The Lahore High Court will hear tomorrow (Tuesday) the petition of PML-N vice-president Mayram Nawaz seeking return of her passport.
A LHC three-member full bench headed by Chief Justice Muhammad Ameer Bhatti and comprising Justice Ali Baqir Najfi and Justice Tariq Saleem Sheikh will take up the matter. The National Accountability Bureau (NAB) is due to submit its reply before the court in compliance with the previous order given by the full bench headed by Chief Justice Bhatti. Previously, Advocate Amjad Pervaiz appeared before the court as counsel for the petitioner and argued that the main case against his client had still been pending for the last couple of years while reference in Chaudhry Sugar Mills case was yet to be filed before the relevant court.
Giving reference to the judgement of the Islamabad High Court (IHC) , the counsel argued that the NAB itself had said that the name of the accused could not be placed on Exit Control List (ECL) at this stage. The counsel also contended that Maryam Nawaz had surrendered her passport as a surety and guarantee of herself before the court. The counsel also submitted that on August 8, 2019, when Maryam Nawaz was visiting her father at the Central Jail Lahore, she was arrested in an inquiry initiated by the National Accountability Bureau (NAB) and was barred from completing her visit.
The petitioner’s counsel stated that her physical custody was remanded to an investigating officer for 48 days after being sent to judicial lockup and later she was allowed post-arrest bail on merits by the Lahore High Court. The petitioner also informed the court that she had surrendered her passport and deposited the required amount of Rs70 million. He contended that she was unable to exercise her fundamental rights for the last four years despite the absence of any charge sheet or trial and she obeyed the court orders.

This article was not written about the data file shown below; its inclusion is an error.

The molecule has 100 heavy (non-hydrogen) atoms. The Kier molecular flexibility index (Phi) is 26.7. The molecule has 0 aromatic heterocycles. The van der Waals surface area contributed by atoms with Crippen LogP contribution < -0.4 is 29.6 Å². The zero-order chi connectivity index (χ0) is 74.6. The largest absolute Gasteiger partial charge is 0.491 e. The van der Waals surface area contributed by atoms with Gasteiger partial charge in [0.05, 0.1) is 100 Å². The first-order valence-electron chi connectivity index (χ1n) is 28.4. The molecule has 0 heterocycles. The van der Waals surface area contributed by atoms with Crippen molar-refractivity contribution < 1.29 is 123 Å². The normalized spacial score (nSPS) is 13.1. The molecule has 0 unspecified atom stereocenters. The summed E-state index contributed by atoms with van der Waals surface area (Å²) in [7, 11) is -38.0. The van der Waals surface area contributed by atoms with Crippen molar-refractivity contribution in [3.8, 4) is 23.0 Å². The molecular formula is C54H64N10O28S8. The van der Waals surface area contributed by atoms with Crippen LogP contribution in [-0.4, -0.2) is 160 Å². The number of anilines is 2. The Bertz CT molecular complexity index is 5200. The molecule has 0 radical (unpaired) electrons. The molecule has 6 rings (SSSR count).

“There may not be any apprehension of abscondance or otherwise in view of the track record of the petitioner who, notwithstanding a conviction order against her, voluntarily came back to Pakistan to surrender to the process of law while leaving behind her ailing mother on death bed,” argued Advocate Pervaiz. He said that it was settled principle of administration of criminal justice system and also fundamental rights due process and fair trial guaranteed, vide Article 10-A of the constitution, a presumption of innocence was imperative and even under trial [the] accused did not lose fundamental rights. The petitioner asked the court to direct the officials concerned to return her passport.
Earlier, a LHC division was dissolved after Justice Anwaarul Haq Pannu, a member of the same bench, recused himself from hearing of Maryam Nawaz’s plea for personal reasons. The petition was sent to Chief Justice Muhammad Ameer Bhatti who later constituted a full bench to hear the matter. It was the fourth time since April the LHC bench was dissolved. Ms Nawaz had surrendered her passport before the LHC in compliance with the court orders after she was granted post-arrest bail in Chaudhry Sugar Mills Limited (SCML) case.
Formed in April, the first division bench led by Justice Syed Shahbaz Ali Rizvi sent the petition to the Chief Justice, refusing to hear it, recommending it should be fixed before any other bench. Justice Anawaarul Haq Pannu was another member of the bench. On it, the CJ sent the petition to another division bench comprising Justice Ali Baqir Najfi and Justice Farooq Haider. The latter, however, refused to hear the plea for personal reasons, leading to the bench dissolution for the second time.
Justice Ali Baqir Najfi and Justice Asjad Javed Ghural were the members of the third division bench. But this time Justice Ghural recused himself, citing personal reasons. Last time, it was the LHC division bench comprising Justice Ali Baqir Najfi and Justice Sardar Ahmed Naeem which was hearing her case but Maryam Nawaz through her counsel withdrew the petition, pleading that she would make her submission through another petition. Justice Sardar Ahmed Naeem later retired. Previously, she made a plea that she wanted one-time permission for six weeks to perform Umrah in Saudi Arabia. In her fresh petition filed before the fifth bench, she made a plea for return of passport on humanitarian grounds.